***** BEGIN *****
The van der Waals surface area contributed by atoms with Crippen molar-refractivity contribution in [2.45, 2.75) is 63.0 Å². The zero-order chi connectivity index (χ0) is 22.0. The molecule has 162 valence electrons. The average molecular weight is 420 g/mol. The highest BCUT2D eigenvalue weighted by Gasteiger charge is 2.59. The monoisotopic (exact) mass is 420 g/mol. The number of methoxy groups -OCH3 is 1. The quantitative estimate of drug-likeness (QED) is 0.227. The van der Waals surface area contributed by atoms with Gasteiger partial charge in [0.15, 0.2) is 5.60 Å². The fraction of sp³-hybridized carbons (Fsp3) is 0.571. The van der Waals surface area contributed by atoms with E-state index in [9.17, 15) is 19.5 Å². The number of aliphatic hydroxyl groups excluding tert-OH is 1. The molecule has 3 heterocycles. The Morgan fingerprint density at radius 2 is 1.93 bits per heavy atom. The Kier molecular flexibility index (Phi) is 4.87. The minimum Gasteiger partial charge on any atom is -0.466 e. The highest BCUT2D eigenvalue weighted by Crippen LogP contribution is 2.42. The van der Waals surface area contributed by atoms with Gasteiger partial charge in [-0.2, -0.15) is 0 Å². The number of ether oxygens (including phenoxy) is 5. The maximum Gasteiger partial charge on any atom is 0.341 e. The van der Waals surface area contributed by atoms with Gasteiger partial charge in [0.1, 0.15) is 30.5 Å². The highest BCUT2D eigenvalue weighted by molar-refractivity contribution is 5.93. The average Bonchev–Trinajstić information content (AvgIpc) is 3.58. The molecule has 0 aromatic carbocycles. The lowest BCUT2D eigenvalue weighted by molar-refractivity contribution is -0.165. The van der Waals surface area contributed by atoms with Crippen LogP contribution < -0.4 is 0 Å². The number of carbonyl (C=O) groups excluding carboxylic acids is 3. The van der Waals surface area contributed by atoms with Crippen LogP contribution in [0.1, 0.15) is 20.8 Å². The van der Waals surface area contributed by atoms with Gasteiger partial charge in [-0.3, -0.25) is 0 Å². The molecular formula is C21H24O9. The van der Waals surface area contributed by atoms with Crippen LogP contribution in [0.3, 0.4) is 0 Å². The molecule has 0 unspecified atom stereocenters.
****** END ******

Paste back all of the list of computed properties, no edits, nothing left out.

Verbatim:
The van der Waals surface area contributed by atoms with Crippen molar-refractivity contribution in [2.45, 2.75) is 63.0 Å². The zero-order chi connectivity index (χ0) is 22.0. The molecule has 162 valence electrons. The average molecular weight is 420 g/mol. The highest BCUT2D eigenvalue weighted by Gasteiger charge is 2.59. The monoisotopic (exact) mass is 420 g/mol. The number of methoxy groups -OCH3 is 1. The quantitative estimate of drug-likeness (QED) is 0.227. The van der Waals surface area contributed by atoms with Gasteiger partial charge in [0.15, 0.2) is 5.60 Å². The fraction of sp³-hybridized carbons (Fsp3) is 0.571. The van der Waals surface area contributed by atoms with E-state index in [9.17, 15) is 19.5 Å². The number of aliphatic hydroxyl groups excluding tert-OH is 1. The molecule has 3 heterocycles. The Morgan fingerprint density at radius 2 is 1.93 bits per heavy atom. The Kier molecular flexibility index (Phi) is 4.87. The minimum Gasteiger partial charge on any atom is -0.466 e. The highest BCUT2D eigenvalue weighted by Crippen LogP contribution is 2.42. The van der Waals surface area contributed by atoms with Gasteiger partial charge in [-0.2, -0.15) is 0 Å². The number of ether oxygens (including phenoxy) is 5. The maximum Gasteiger partial charge on any atom is 0.341 e. The van der Waals surface area contributed by atoms with Gasteiger partial charge in [0.1, 0.15) is 30.5 Å². The highest BCUT2D eigenvalue weighted by molar-refractivity contribution is 5.93. The average Bonchev–Trinajstić information content (AvgIpc) is 3.58. The molecule has 0 aromatic carbocycles. The lowest BCUT2D eigenvalue weighted by molar-refractivity contribution is -0.165. The van der Waals surface area contributed by atoms with Crippen LogP contribution < -0.4 is 0 Å². The number of carbonyl (C=O) groups excluding carboxylic acids is 3. The van der Waals surface area contributed by atoms with Crippen LogP contribution in [0.1, 0.15) is 20.8 Å². The van der Waals surface area contributed by atoms with Gasteiger partial charge in [-0.3, -0.25) is 0 Å². The molecular formula is C21H24O9. The van der Waals surface area contributed by atoms with Crippen LogP contribution in [0.3, 0.4) is 0 Å². The molecule has 0 unspecified atom stereocenters.